District Competitiveness

Discussion in 'Naval Academy - USNA' started by usnahopeful0731, Oct 31, 2018.

  1. usnahopeful0731

    usnahopeful0731 New Member

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    Hello,

    As MOC nominations slowly begin, I was wondering what is considered a “competitive” district? I emailed my District Director and he said our respective district receives around 10 applicants each year for USNA. Is that considered highly competitive?
     
  2. MidCakePa

    MidCakePa Member

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    Many will say competitive districts are in areas with high military, government or academy presence: parts of Texas, North Carolina, Colorado, Northern Virginia, for example. They’re not wrong.

    But practically speaking, a competitive district is one in which there’s one candidate who is ranked more highly than you on WCS. That’s the person who, with the MOC nomination, will receive offer of appointment. It’s as simple as that. So best advice you’ll hear from the knowledgeable people in this forum is: Just don’t worry about it. Focus on what you can control, which is the strength of your own application.
     
  3. THParent

    THParent Member

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    @MidCakePa speaks the truth right there.

    The short answer is "Yes, your District is a competitive District". It makes no difference where that District is, just do your best.

    From a glass-is-half-full prospective - If you got an interview with an MOC - you are competitive.
    Where I live, if you get interviews from both Senators and your District Representative, you can consider yourself very competitive.

    I assure you that there are other candidates who were not invited to interviews. Unless they get a POTUS/VPOTUS (or a Supe) nomination, their hopes are already dashed.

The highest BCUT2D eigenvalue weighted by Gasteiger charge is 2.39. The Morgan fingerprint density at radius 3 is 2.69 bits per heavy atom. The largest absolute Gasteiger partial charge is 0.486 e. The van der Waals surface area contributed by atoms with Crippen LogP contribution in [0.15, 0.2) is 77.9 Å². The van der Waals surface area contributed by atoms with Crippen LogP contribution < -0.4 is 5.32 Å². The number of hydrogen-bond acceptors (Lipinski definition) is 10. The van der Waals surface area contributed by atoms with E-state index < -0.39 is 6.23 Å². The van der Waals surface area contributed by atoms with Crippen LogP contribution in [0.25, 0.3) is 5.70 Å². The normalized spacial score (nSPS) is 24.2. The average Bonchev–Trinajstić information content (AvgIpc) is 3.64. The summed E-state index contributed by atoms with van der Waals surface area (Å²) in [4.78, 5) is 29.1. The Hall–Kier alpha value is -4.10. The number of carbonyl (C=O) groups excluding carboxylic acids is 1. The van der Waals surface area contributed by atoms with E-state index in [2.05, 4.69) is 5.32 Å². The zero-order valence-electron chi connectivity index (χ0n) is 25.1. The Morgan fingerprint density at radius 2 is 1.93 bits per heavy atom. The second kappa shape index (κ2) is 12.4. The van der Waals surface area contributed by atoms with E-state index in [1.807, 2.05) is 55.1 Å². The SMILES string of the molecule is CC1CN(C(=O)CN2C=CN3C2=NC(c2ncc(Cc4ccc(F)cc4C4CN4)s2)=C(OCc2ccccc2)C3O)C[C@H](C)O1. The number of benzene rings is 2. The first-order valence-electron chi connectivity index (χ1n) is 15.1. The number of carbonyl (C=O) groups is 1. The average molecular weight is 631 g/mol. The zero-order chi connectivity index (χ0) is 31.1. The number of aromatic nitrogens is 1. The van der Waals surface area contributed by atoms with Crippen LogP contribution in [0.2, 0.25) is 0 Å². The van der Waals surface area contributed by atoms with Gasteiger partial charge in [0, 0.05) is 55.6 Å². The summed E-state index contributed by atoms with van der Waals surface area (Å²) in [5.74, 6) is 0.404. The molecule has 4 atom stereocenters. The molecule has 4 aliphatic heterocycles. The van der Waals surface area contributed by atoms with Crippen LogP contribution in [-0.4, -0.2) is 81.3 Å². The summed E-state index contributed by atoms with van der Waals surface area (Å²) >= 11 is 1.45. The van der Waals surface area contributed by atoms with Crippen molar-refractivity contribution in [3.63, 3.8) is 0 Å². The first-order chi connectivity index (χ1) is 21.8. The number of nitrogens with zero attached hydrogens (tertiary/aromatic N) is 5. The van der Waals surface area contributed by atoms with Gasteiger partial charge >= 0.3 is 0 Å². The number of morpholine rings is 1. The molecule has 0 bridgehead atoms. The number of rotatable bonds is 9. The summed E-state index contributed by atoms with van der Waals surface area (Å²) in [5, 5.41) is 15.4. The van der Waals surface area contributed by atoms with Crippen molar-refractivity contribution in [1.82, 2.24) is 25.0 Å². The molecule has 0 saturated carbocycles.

Push on.
     
  4. MidwestDad

    MidwestDad Member

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    Each 'slate' of nominations is 10 candidates so if your MOC only receives 10 applicants they are virtually assured to receive a nomination [unless obviously unqualified etc.] MOC can also have more than one slate in a given year.

    Competitiveness of a district is tied to 2 things: [1] the sheer number of candidates seeking nominations and [2] the overall quality of the schools in that MOC's district. As a very general rule districts in more affluent areas have higher school spending and produce higher SAT scores etc.

    Take a look at the high schools in your district [be sure to research congressional district boundaries - they sometimes look funny] and see how they rank in terms of SAT/ACT performance vs state and national average. That will give you some idea.
     
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  5. NavyHoops

    NavyHoops Super Moderator 5-Year Member

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    ~10 applicants for a district is not a lot. There are some like Northern VA that get 100+. There are some that get 1 or 2. The bottom line is regardless of district, the most competitive district is the one in which you reside.
     
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  6. OldRetSWO